Suyapa chronicles life with her lively grandmother.
I was still sleeping soundly when I heard a bang on the door. “Noemie! Levantate.” I woke up, startled and confused, and then I realized it was only my grandmother. I got up, still blurry from sleep when I felt a tinge of cold water come over me. “Happy birthday!” she said and then she hugged me. The first thought that ran through my head was, What is wrong with this woman? But at the moment I didn’t bother asking, I just wanted her to get rid of the cold from my skin.
My grandmother is eighty-two years old. She was born in Iriona, Honduras, and raised twelve kids and ten grandchildren with my grandfather. And yet she still has the energy to shoot a basket. She always shows my cousins and me that she still has the life of a Youngblood. When we do something wrong, she looks at us with her fiery brown eyes and that’s when we know not to play around. When we all play basketball, I always have her on my team because no one messes with her and she can shoot. When we get dressed for church, she loves to wear her salt and pepper wig, which covers her already salt and pepper hair. Her coconut brown skin is just as comforting as hot chocolate on cold winter evenings.
She was raised in a culture where men ruled and women reaped. This culture that my family is from is called Garifuna, which has descendants from different tribes in Africa. Over the years she has shown me how the culture affects me and how it works. She has taught me the dances and traditions. One of her favorite traditions is to have a ritual during my birthday, which includes waking me up, throwing water at me, and giving me my birthday hits with her sandals.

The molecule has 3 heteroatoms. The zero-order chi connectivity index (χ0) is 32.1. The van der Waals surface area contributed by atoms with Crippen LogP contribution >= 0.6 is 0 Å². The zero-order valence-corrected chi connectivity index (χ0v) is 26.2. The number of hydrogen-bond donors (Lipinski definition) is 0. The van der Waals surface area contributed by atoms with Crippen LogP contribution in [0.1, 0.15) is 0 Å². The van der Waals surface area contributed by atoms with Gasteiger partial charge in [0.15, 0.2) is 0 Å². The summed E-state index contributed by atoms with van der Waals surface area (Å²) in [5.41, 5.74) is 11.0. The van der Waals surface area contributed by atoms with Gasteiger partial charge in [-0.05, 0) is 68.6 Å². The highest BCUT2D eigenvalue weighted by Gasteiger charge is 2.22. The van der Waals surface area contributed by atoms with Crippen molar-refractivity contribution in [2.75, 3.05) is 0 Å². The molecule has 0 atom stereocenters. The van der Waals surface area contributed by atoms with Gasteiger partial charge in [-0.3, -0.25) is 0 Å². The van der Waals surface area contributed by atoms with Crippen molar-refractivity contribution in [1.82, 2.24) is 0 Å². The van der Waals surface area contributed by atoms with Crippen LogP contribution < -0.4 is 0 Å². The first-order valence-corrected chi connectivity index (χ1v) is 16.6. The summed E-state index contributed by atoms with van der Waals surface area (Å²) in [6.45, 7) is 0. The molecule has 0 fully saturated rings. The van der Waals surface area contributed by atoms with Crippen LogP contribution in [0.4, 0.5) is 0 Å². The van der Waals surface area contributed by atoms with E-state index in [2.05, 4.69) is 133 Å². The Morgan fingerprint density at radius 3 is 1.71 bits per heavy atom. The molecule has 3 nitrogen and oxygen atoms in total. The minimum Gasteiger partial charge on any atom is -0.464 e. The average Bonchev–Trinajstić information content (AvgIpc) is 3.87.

Although she never got a good education, she knows plenty. She knows the difference between lettuce and cabbage, which to this day I still can’t figure out. She knows that there are fifty states and she knows how to survive on her own. She was married at the age of sixteen, and when she had her twelve children she made sure they had an education. She’s always telling me to think before I act and have compassion for others. When it comes right down to it, she might have wits of steel, but she always has a heart of gold. And although she has her weird moments (e.g., throwing water at me), I will always love her. In the end, I’m proud to be a Garifuna and to be called her granddaughter.
Suyapa Martinez is a class of 2010 mentee alum from Brooklyn, NY.